Is it like...

var obj = new Object();

obj.function1 = function(){

or something like that?


7 Answers 7


You can see from the answers that you have already that there is more than one way.

var o = new Object();
o.method = function(){}

var o = new Object();
o.prototype.method = function(){}

function myObject() {
    this.method = function(){}
var o = new myObject();

function myObject() {}
myObject.prototype.method = function(){}
var o = new myObject();

var o = {
    method: function(){}

#3 and #4 are using a constructor function. this means you can use them to create a number of objects of the same 'class' (classes don't really exist in JavaScript)

#4 is different to #3 because all objects constructed with #4 will share an identical 'method' method because it is a property of their prototype. This saves memory (but only a very tiny amount) and if you change the method of the prototype, all #4 objects will immediately be updated - even if they've already been instantiated.

#1, #2 and #5 are all pretty much equivalent. This is because there will probably only ever be one of them at a time, so the fact that #2 has the method added to the prototype doesn't really matter. (not taking cloning into account)

There are still more ways of adding methods to objects using factories with closure or adding 'static' properties/methods to functions or private nested functions... :)

  • How can I define method (for example hasClass) for every HTML element?
    – Ωmega
    Commented Jul 14, 2012 at 16:15
  • 3
    #2 doesn't work. Please remove it from an answer with 72 upvotes :-)
    – Bergi
    Commented Dec 1, 2015 at 12:44
var newObj = {
    met1 : function () {

Then, the method can be called like such :


Btw, when declaring a new object, use the object literal ({}), not the new Object() constructor.

  • 5
    "when declaring a new object, use the object literal ({}), not the new Object() constructor." - Why's that? Commented Jun 24, 2011 at 13:29
  • 6
    @PaulD.Waite: I believe there is no logical difference, but object literals are more compact, allow setting properties in the same statement, and are generally the more accepted way to do it (stackoverflow.com/q/4597926/1175459).
    – Sean
    Commented Apr 16, 2012 at 17:23

Generally use the prototype property:

function YourObject()

YourObject.prototype.yourMethod= function()

One thing I haven't seen anyone mention yet is why you might want to use the prototype property over, say, object-literal notation: doing so ensures the function definition gets shared across all instances of the objects created from your function prototype, rather than once per instantiation.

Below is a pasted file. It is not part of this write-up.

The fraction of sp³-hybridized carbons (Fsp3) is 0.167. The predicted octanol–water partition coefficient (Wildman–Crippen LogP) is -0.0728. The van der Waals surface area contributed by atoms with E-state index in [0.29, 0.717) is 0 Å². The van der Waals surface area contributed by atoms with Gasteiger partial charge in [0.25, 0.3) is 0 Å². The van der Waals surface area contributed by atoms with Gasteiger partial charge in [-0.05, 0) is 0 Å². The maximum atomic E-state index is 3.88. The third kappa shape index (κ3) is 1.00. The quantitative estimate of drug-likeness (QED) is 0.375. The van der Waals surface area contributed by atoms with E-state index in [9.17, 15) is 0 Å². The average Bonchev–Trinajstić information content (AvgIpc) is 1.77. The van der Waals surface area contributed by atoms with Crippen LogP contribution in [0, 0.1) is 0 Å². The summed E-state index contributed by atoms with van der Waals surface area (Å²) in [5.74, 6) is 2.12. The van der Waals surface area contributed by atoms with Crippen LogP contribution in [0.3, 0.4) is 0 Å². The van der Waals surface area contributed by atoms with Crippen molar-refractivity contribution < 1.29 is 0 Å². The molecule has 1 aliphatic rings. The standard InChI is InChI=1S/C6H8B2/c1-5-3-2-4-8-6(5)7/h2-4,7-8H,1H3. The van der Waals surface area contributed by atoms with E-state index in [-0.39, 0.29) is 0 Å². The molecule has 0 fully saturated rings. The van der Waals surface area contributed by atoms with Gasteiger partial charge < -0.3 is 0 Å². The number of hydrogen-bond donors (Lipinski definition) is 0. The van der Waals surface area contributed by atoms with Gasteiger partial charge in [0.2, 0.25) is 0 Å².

• Uh, no, actually that does not work. You can add methods to an object by adding them to the prototype property of a function and then instantiating it, but not by modifying a property named "prototype" on an instance.
    – Shog9
    Commented Feb 2, 2009 at 20:57
  • 2
    Sorry that's what I meant, yes; I've been coding ActionScript all morning. :) I'll correct. Hey and thanks to whoever downvoted me; appreciate that. Commented Feb 2, 2009 at 20:59
  • Corrected, and removed my down-vote. FWIW, i down-voted you because your example was incorrect and you were at the top of the list - sadly, not everyone bothers to verify that the answer they're upvoting is actually valid.
    – Shog9
    Commented Feb 2, 2009 at 21:07
  • Thanks. And FWIW, I do check my follow-up comments diligently; as soon as I saw yours, I began the correction. Downvoting wasn't necessary. Commented Feb 2, 2009 at 23:05

Don't worry bro, here the code is:

  var myObj=function(){
      var value=null



     return this.value;

You can call this object like this:

    var obj= new myObj();

Function.prototype.implement = function(member, value) {
   this[member] = value;
   return this;

function MyFunction() {


 $.implement("a", "blabla")
 .implement("b", function(){ /* some function */ })
 .implement("c" {a:'', b:''});


With es6 you can do it like this:

var a = {
        return 'The value';
document.getElementById('out').innerHTML = a.func();
<div id="out"></div>


You can also do the following instead of using the "Object.create()" method.

Function call:

com.blah.MyChildObj.prototype = createObject(com.blah.MyParentObj.prototype, 

Function definition:

function createObject(theProto, theConst) {
    function x() {};
    x.prototype = theProto;
    x.prototype.constructor = theConst;
    return new x();

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